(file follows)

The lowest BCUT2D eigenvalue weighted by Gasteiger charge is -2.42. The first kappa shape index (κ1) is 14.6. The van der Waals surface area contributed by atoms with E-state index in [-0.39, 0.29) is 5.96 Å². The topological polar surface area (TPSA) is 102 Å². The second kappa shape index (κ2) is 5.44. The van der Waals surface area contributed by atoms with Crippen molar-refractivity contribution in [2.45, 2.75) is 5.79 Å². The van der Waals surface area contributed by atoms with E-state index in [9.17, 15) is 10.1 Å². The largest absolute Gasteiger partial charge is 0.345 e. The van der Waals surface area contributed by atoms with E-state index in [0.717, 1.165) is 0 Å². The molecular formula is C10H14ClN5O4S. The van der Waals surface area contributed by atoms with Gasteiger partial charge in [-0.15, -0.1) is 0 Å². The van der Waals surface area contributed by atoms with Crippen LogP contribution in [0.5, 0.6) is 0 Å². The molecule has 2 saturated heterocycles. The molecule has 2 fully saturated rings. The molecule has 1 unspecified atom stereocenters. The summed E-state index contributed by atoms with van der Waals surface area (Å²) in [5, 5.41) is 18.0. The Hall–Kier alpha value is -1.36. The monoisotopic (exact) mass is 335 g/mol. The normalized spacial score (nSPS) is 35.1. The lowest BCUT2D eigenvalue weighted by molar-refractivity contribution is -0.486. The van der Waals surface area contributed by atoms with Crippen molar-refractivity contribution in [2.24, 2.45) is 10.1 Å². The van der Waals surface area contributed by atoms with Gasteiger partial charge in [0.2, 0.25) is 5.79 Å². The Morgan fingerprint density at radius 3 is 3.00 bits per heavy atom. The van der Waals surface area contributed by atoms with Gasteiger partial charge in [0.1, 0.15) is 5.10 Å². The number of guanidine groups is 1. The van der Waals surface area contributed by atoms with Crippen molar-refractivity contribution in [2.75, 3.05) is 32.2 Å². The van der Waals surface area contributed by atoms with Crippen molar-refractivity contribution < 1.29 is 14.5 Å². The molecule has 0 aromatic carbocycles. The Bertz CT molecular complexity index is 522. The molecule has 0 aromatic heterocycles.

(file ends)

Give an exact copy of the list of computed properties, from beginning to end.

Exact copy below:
The lowest BCUT2D eigenvalue weighted by Gasteiger charge is -2.42. The first kappa shape index (κ1) is 14.6. The van der Waals surface area contributed by atoms with E-state index in [-0.39, 0.29) is 5.96 Å². The topological polar surface area (TPSA) is 102 Å². The second kappa shape index (κ2) is 5.44. The van der Waals surface area contributed by atoms with Crippen molar-refractivity contribution in [2.45, 2.75) is 5.79 Å². The van der Waals surface area contributed by atoms with E-state index in [9.17, 15) is 10.1 Å². The largest absolute Gasteiger partial charge is 0.345 e. The van der Waals surface area contributed by atoms with E-state index in [0.717, 1.165) is 0 Å². The molecular formula is C10H14ClN5O4S. The van der Waals surface area contributed by atoms with Gasteiger partial charge in [-0.15, -0.1) is 0 Å². The van der Waals surface area contributed by atoms with Crippen LogP contribution in [0.5, 0.6) is 0 Å². The molecule has 2 saturated heterocycles. The molecule has 2 fully saturated rings. The molecule has 1 unspecified atom stereocenters. The summed E-state index contributed by atoms with van der Waals surface area (Å²) in [5, 5.41) is 18.0. The Hall–Kier alpha value is -1.36. The monoisotopic (exact) mass is 335 g/mol. The normalized spacial score (nSPS) is 35.1. The lowest BCUT2D eigenvalue weighted by molar-refractivity contribution is -0.486. The van der Waals surface area contributed by atoms with Crippen molar-refractivity contribution in [2.24, 2.45) is 10.1 Å². The van der Waals surface area contributed by atoms with Gasteiger partial charge in [0.2, 0.25) is 5.79 Å². The Morgan fingerprint density at radius 3 is 3.00 bits per heavy atom. The van der Waals surface area contributed by atoms with Gasteiger partial charge in [0.1, 0.15) is 5.10 Å². The number of guanidine groups is 1. The van der Waals surface area contributed by atoms with Crippen molar-refractivity contribution in [2.75, 3.05) is 32.2 Å². The van der Waals surface area contributed by atoms with Crippen molar-refractivity contribution < 1.29 is 14.5 Å². The molecule has 0 aromatic carbocycles. The Bertz CT molecular complexity index is 522. The molecule has 0 aromatic heterocycles.